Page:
Anna Mikaela Ekstrand in dialogue with Mumbai-based artist Akshita Gandhi
Miami Art Week is bigger than any other global fair as it attracts a wide range of audiences. Centered around Art Basel Miami, Miami Art Week is the catch-all term for the seven day art world bonanza in December packed densely with art fairs, public art, interventions, activations, pop-ups, parties – basically all forms of art shows – often sponsored by companies who capitalize on the opportunity to reach art world professionals, art lovers, celebrities, and trend-setters. You might already know this, great. What you might not have considered is what it feels like to be an artist within this bustling eco/nomy/logy.
“Now You’re Looking” presented by d’Arte Mart at Pulse in Miami presented to the work of Mumbai-based multi-media artist Akshita Gandhi. It is her second year showing during the city’s bustling art week. We took a moment to speak about her experience in the booth, how her work has changed since she started showing in the United States, feminism, how to stop time, and what it feels like when people observe her work.
AM: Congratulations on your second show in Miami during Art Week. You spent a lot of your time in d’Arte Mart’s booth where your work was on view. Do you enjoy observing people interact with your work? Did you have any unexpected meetings and If so, what were they?
AG: Thank you! If I am exhibiting and am in the same place, I make it a point to be present the whole time. It’s an important experience for me to be able to observe how people interact with my work. Irrespective of how the observer reacts, what matters is my work evoked an emotion of some sort. Being able to observe your audience copiously appreciate your work amongst them even before I introduce myself or the theme is an exceptional feeling. There was an encounter with a woman who had been through abuse as a child and shared her journey overcoming it several years later and emerging stronger. She cried when she saw my work and the lightboxes reminded her of an inward quest she had undertaken to overcome her trauma. She was such a kind resplendent soul. I’m grateful my art gives me the opportunity to meet such blessed people.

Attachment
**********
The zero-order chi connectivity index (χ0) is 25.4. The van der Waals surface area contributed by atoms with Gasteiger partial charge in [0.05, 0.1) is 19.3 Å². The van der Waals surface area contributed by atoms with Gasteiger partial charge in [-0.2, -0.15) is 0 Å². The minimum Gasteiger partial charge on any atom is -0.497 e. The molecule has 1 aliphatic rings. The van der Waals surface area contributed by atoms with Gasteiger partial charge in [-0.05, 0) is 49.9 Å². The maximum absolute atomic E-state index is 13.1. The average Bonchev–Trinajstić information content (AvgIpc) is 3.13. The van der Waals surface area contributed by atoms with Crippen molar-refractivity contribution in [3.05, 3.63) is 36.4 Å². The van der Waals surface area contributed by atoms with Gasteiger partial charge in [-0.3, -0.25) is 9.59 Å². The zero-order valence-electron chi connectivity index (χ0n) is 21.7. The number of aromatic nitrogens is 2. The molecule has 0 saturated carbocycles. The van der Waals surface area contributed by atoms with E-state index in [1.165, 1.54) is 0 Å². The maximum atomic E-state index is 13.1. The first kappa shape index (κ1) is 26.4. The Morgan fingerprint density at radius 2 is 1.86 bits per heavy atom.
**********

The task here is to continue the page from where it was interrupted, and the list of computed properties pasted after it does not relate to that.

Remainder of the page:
AM: You are based in Mumbai and have only recently started showing in the U.S. and earlier this year you showed in London. Now that you are becoming more international, is your artistic practice changing?
AG: Yes it has changed considerably. I am now doing sculptures and lightboxes – breaking away from the traditional canvas. Exploring magic and fantasy, in my earlier work, I wanted my audience to stop for a moment, put on their blinders and simply be happy. As I take my work international, I realize that my art needs to stir souls. My journey and travels have given me time to reflect about the themes that I feel most passionate about and the need of the hour is to start a revolution. My pieces now stop my audience in their track confronting them with issues like freedom, patriarchy, women’s safety, and empowerment through while tickling their visual senses at the same time.
AM: In interviews you have mentioned that when your sister was born your father threw a party. Which at a time when boys were more desired than girls was highly unusual. What are the problems women in Mumbai and India face today and how do you address them in your work?